DNA, to provide viral DNA to each daughter cell and likely render the host cell increased resistance against apoptosis. However, persistent infection with Human herpesvirus 8 (HHV-8) as an exception is depending on a mixture of latently and lytically infected cells. To
address whether this may be the case during MCF as well, we produced antisera against structural viral proteins and tested several tissue samples of experimentally infected rabbits therewith. We detected viral proteins in epithelial and M-cells of the appendix of infected animals. Interestingly, in situ hybridization revealed viral RNA in the infected epithelial cells but not in M-cells. These data suggest that active OvHV-2 replication may play a role in the pathogenesis of the disease. Thirdly, we tested the gene expression patterns of OvHV-2 and the relative abundances of host cell transcripts in lymphocytes of diseased cattle to identify pathways possibly involved in the pathogenesis of MCF. To this, host and virus gene
expression patterns were analyzed by microarrray. Only two regions of the viral genome were found to be transcriptionally active, one encoding a latency-associated nuclear antigen, which can be found during latency of other gammaherpesviruses as well. The other with no
predicted open reading frame, which may represent micro RNA (miRNA). So far miRNA was not discussed as a pathological factor of MCF and opens completely new attempts. As could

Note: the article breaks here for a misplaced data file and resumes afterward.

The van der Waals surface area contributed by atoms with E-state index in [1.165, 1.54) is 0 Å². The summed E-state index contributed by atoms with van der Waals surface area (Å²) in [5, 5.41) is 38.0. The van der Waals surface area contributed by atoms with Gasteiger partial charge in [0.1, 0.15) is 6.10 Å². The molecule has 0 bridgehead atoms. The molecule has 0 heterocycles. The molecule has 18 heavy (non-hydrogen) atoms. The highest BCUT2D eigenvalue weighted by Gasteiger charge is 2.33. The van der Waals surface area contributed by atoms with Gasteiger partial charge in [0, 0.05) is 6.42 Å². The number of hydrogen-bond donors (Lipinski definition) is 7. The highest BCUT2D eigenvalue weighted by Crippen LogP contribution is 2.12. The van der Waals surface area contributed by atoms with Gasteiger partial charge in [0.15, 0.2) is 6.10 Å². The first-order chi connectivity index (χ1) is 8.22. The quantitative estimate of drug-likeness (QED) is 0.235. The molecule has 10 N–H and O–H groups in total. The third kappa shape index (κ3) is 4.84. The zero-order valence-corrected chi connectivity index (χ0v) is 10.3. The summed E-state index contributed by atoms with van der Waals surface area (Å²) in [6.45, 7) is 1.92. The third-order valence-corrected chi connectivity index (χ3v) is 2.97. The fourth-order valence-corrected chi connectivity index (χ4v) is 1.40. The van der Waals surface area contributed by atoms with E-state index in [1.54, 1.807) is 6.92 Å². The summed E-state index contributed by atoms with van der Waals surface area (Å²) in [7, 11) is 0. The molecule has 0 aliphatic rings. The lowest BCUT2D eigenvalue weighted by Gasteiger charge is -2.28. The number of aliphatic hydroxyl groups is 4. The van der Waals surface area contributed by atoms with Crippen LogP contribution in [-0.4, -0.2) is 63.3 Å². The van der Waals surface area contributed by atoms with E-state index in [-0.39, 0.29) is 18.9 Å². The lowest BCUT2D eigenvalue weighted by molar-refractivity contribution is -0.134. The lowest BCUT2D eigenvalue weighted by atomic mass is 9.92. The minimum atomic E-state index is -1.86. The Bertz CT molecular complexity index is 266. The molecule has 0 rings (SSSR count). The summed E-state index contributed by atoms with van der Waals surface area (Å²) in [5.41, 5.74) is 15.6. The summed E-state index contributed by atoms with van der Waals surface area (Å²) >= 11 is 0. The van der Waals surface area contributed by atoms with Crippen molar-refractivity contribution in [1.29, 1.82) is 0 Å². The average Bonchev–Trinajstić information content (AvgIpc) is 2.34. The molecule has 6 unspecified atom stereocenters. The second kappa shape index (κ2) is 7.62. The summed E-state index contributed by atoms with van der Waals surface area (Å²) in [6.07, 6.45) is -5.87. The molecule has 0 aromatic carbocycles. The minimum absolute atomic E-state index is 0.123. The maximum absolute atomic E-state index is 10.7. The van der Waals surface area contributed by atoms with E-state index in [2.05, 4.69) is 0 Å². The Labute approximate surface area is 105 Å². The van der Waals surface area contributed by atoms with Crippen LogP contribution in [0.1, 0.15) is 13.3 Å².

be expected, a large number of host genes related to inflammation, lymphocyte activation, cell
proliferation and apoptosis were found to be at different abundances compared to healthy animals. One of these transcripts with decreased expression was IL-2. Since the phenotype of mice with IL-2 deficiency perfectly matches the clinical signs of MCF, we assume that IL-2
deficiency may play an important role in the development of disease.

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Additional indexing

Item Type:Dissertation
Referees:Ackermann M, Peterhans E
Communities & Collections:05 Vetsuisse Faculty > Institute of Virology
Dewey Decimal Classification:570 Life sciences; biology
Date:2010
Deposited On:01 Mar 2010 14:54
Last Modified:07 Dec 2017 01:45
Number of Pages:55